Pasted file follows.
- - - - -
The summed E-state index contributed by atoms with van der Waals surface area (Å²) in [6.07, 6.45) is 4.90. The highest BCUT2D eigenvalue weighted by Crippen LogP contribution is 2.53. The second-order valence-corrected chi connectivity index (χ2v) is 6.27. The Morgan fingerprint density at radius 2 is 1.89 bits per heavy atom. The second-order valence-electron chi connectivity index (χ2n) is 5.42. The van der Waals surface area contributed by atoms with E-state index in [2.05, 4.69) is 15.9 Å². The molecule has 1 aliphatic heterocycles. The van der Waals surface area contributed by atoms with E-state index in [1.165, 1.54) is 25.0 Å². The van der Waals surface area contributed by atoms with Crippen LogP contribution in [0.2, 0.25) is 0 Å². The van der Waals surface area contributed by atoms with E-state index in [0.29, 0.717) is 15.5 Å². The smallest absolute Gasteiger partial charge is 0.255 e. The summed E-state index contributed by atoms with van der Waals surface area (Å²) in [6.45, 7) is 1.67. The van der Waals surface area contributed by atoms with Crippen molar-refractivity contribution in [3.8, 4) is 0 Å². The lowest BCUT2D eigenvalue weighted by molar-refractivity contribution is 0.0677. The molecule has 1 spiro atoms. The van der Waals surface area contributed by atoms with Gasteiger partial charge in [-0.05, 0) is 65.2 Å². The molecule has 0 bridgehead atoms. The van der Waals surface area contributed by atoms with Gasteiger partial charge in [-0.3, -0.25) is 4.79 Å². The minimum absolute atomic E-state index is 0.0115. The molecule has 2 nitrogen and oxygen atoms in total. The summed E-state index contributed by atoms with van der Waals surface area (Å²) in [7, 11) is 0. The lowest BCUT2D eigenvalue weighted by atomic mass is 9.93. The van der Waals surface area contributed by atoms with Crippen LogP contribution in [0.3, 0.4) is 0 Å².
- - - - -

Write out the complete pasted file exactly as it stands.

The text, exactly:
The summed E-state index contributed by atoms with van der Waals surface area (Å²) in [6.07, 6.45) is 4.90. The highest BCUT2D eigenvalue weighted by Crippen LogP contribution is 2.53. The second-order valence-corrected chi connectivity index (χ2v) is 6.27. The Morgan fingerprint density at radius 2 is 1.89 bits per heavy atom. The second-order valence-electron chi connectivity index (χ2n) is 5.42. The van der Waals surface area contributed by atoms with E-state index in [2.05, 4.69) is 15.9 Å². The molecule has 1 aliphatic heterocycles. The van der Waals surface area contributed by atoms with E-state index in [1.165, 1.54) is 25.0 Å². The van der Waals surface area contributed by atoms with Crippen LogP contribution in [0.2, 0.25) is 0 Å². The van der Waals surface area contributed by atoms with E-state index in [0.29, 0.717) is 15.5 Å². The smallest absolute Gasteiger partial charge is 0.255 e. The summed E-state index contributed by atoms with van der Waals surface area (Å²) in [6.45, 7) is 1.67. The van der Waals surface area contributed by atoms with Crippen molar-refractivity contribution in [3.8, 4) is 0 Å². The lowest BCUT2D eigenvalue weighted by molar-refractivity contribution is 0.0677. The molecule has 1 spiro atoms. The van der Waals surface area contributed by atoms with Gasteiger partial charge in [-0.05, 0) is 65.2 Å². The molecule has 0 bridgehead atoms. The van der Waals surface area contributed by atoms with Gasteiger partial charge in [-0.3, -0.25) is 4.79 Å². The minimum absolute atomic E-state index is 0.0115. The molecule has 2 nitrogen and oxygen atoms in total. The summed E-state index contributed by atoms with van der Waals surface area (Å²) in [7, 11) is 0. The lowest BCUT2D eigenvalue weighted by atomic mass is 9.93. The van der Waals surface area contributed by atoms with Crippen LogP contribution in [0.3, 0.4) is 0 Å².